November 13, 2012

The slot model was natural when a machine housed a single core. Though, the slot model did not exist when a machine housed a single core.

When machines were single core the model was a machine, represented as a MachineAd. A MachineAd had an associated CPU, some nominal amount of RAM and some chunk of disk space. Running a job meant consuming a machine.

When machines grew multiple cores the machine model was split. A single machine became independent MachineAds, called virtual machines. However, the name didn’t stick as the term virtual machine became a popular term in hardware virtualization. So a machine became independent MachineAds, called slots. The unifying entity, the machine itself, was lost. Running a job still meant consuming a slot.

Most recently, slots split into two classes: static and partitionable. Static slots are the slots formerly known as virtual machines. Partitionable slots are a representation of the physical machine itself, and are carved up, on-demand to service jobs. Both types are still MachineAds, but the consumption of partitionable slots is dynamic.

The slot model has demonstrated great utility but has been stretched.

In this time workloads have also changed. They have become more memory bound, disk IO bound, and network bound. They have started relying on specialized hardware and even application level services. They have started both spanning and packing into cores. They have grown complex data dependencies, become very short running, and become infrastructure level long running.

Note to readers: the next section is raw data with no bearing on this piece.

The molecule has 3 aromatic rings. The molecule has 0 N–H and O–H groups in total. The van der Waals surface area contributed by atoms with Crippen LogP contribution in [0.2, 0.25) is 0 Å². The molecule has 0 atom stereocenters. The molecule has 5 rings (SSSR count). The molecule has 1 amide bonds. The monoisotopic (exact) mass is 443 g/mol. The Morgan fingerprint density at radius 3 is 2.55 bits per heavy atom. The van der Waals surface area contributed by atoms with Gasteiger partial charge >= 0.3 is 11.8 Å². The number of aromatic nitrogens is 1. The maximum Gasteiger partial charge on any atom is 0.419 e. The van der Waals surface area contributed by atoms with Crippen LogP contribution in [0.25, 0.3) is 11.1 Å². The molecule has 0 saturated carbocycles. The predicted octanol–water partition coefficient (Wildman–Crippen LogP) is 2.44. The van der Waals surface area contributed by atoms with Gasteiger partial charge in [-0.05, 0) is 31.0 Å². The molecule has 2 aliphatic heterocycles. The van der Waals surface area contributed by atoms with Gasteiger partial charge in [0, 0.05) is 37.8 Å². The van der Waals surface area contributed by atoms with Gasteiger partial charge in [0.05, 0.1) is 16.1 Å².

Machines have also grown to include scores of cores, hundreds of gigabytes of RAM, dozens of terabytes of disk, specialized hardware such as GPUs, co-processors, entropy keys, high speed interconnects and a bevy of other attached devices.

Machines are lumpy, heterogeneous means more than operating system and CPU architecture.

Furthermore, if it still existed, the machine model itself would fail to cleanly describe available resources. Classes of resources exist that house entire clusters, grids, or life-cycle manageable application services. Resources share addressable memory across operating systems instances, are custom architectures across whole data centers, and even those that don’t provide an outline of their capacity. Resources may grow and shrink while in use.

Consumption of these resources is not necessarily straightforward or uniform.

It’s time to stop thinking in slots. Its time to start thinking in aggregate resources and their consumption policies.

FAQ: Job resubmission?

November 5, 2012

A question that often arises when approaching Condor from other batch systems is “How does Condor deal with resubmission of failed/preempted/killed jobs?”

The answer requires a slight shift in thinking.

Condor provides more functionality around the resubmission use case than most other schedulers. And the default policy is setup in such a way that most Condor folks don’t ever think about “resubmission.”

Condor will keep your job in the queue (condor_schedd managed) until the policy attached to the job says otherwise.

The default policy says a job will be run as many time as necessary for the job to terminate. So if the machine a job is running on crashes (generally, becomes unavailable), the condor_schedd will automatically try to run the job on another machine.

When you start changing the default policy you can control things such as: if a job should be removed after a period of time, even if it is running or only if it hasn’t started running; if a job should run multiple times even if it terminated cleanly; if a termination w/ an error should make the job run again, be held in the queue for inspection, be removed from the queue; if a job held for inspection should be held forever or a specific amount of time; if a job should only start running at a specific time in the future, or be run at repeated intervals.

The condor_submit manual page can provide specifics.